There are many living options available for seniors, and continuing care retirement communities (CCRCs) have become one of the most attractive. Many retirees consider such communities because they typically provide a range of services in one location, including independent living, adult care facilities and nursing home care. This setup allows seniors to “age in place,” staying in the same community as their needs change. Typically, residents pay an entrance fee (which may be refunded) and monthly charges.
However, consumers should consider the contract terms and other aspects of the community carefully, as there are potential risks involved.
Residents of a California CCRC have filed a class action lawsuit against the company that owns it, claiming misrepresentation and breach of fiduciary duty. The community, Vi at Palo Alto, charges a high entrance fee that is refunded if the resident moves out or passes away. The refunds naturally become part of the estate plans of the residents. However, the plaintiffs in the lawsuit claim that the company has no reserve fund to pay refunds and has moved money from entrance fees to a parent company that has no responsibility to pay refunds. For its part, the company says the refunds will be paid, and that it follows standard business practices.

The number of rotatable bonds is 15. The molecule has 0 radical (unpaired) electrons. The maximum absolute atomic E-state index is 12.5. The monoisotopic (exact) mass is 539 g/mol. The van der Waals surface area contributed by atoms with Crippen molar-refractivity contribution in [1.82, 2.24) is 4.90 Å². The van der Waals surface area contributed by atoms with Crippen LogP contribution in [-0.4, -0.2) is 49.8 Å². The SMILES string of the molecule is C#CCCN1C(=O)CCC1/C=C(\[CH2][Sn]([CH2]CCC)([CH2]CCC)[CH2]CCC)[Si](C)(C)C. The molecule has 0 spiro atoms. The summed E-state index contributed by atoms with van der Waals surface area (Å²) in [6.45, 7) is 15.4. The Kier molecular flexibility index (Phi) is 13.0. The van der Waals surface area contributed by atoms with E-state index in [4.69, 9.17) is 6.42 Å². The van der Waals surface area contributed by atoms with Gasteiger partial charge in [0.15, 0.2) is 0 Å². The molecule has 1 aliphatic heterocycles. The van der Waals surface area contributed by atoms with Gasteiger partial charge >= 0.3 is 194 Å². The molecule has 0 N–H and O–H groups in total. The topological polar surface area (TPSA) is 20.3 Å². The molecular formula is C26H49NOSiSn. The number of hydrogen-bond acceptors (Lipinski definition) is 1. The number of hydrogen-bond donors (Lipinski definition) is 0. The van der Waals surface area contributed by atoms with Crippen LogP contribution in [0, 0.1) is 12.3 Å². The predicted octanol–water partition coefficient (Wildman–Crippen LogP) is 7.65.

The dispute is a reminder that consumers should be fully informed before entering into any long-term care contract. For more information about CCRCs in Virginia, visit the Virginia Division for the Aging, at www.vda.virginia.gov/ccrc.asp.
The elder law attorneys at Hook Law Center assist Virginia families with will preparation, trust & estate administration, guardianships and conservatorships, long-term care planning, special needs planning, veterans benefits, and more. To learn more, visit http://www.hooklawcenter.com/ or call 757-399-7506.